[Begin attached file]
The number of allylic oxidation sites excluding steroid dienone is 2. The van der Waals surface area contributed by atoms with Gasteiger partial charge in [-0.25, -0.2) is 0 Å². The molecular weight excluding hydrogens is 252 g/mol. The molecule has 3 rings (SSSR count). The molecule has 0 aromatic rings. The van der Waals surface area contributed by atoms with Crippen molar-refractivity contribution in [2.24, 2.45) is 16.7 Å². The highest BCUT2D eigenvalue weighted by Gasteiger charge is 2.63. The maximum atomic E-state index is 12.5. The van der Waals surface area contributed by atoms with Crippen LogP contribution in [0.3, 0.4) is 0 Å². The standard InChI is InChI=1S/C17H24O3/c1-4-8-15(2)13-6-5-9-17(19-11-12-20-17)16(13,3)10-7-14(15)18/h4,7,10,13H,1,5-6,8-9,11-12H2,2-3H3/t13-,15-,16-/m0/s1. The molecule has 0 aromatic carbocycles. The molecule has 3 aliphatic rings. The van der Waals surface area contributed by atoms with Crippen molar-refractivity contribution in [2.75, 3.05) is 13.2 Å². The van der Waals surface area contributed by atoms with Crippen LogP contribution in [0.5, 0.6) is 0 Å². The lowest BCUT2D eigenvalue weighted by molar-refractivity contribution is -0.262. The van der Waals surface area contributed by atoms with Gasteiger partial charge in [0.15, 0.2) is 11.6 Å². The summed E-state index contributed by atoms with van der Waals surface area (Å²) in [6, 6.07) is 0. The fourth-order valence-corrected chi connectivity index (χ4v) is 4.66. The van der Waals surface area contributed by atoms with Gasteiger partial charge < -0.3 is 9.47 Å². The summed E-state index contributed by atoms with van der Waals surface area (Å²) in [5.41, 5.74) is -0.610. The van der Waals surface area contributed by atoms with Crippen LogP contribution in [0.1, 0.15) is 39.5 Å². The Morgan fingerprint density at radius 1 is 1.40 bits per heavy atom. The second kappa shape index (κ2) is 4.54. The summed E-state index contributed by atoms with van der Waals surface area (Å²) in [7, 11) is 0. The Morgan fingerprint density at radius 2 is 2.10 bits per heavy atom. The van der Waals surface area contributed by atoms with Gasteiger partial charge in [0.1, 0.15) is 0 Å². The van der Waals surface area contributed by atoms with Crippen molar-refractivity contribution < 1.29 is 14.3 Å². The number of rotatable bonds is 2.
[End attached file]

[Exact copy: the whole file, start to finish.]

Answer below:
The number of allylic oxidation sites excluding steroid dienone is 2. The van der Waals surface area contributed by atoms with Gasteiger partial charge in [-0.25, -0.2) is 0 Å². The molecular weight excluding hydrogens is 252 g/mol. The molecule has 3 rings (SSSR count). The molecule has 0 aromatic rings. The van der Waals surface area contributed by atoms with Crippen molar-refractivity contribution in [2.24, 2.45) is 16.7 Å². The highest BCUT2D eigenvalue weighted by Gasteiger charge is 2.63. The maximum atomic E-state index is 12.5. The van der Waals surface area contributed by atoms with Crippen LogP contribution in [0.3, 0.4) is 0 Å². The standard InChI is InChI=1S/C17H24O3/c1-4-8-15(2)13-6-5-9-17(19-11-12-20-17)16(13,3)10-7-14(15)18/h4,7,10,13H,1,5-6,8-9,11-12H2,2-3H3/t13-,15-,16-/m0/s1. The molecule has 0 aromatic carbocycles. The molecule has 3 aliphatic rings. The van der Waals surface area contributed by atoms with Crippen molar-refractivity contribution in [2.75, 3.05) is 13.2 Å². The van der Waals surface area contributed by atoms with Crippen LogP contribution in [0.5, 0.6) is 0 Å². The lowest BCUT2D eigenvalue weighted by molar-refractivity contribution is -0.262. The van der Waals surface area contributed by atoms with Gasteiger partial charge in [0.15, 0.2) is 11.6 Å². The summed E-state index contributed by atoms with van der Waals surface area (Å²) in [6, 6.07) is 0. The fourth-order valence-corrected chi connectivity index (χ4v) is 4.66. The van der Waals surface area contributed by atoms with Gasteiger partial charge < -0.3 is 9.47 Å². The summed E-state index contributed by atoms with van der Waals surface area (Å²) in [5.41, 5.74) is -0.610. The van der Waals surface area contributed by atoms with Crippen LogP contribution in [0.1, 0.15) is 39.5 Å². The Morgan fingerprint density at radius 1 is 1.40 bits per heavy atom. The second kappa shape index (κ2) is 4.54. The summed E-state index contributed by atoms with van der Waals surface area (Å²) in [7, 11) is 0. The Morgan fingerprint density at radius 2 is 2.10 bits per heavy atom. The van der Waals surface area contributed by atoms with Gasteiger partial charge in [0.1, 0.15) is 0 Å². The van der Waals surface area contributed by atoms with Crippen molar-refractivity contribution < 1.29 is 14.3 Å². The number of rotatable bonds is 2.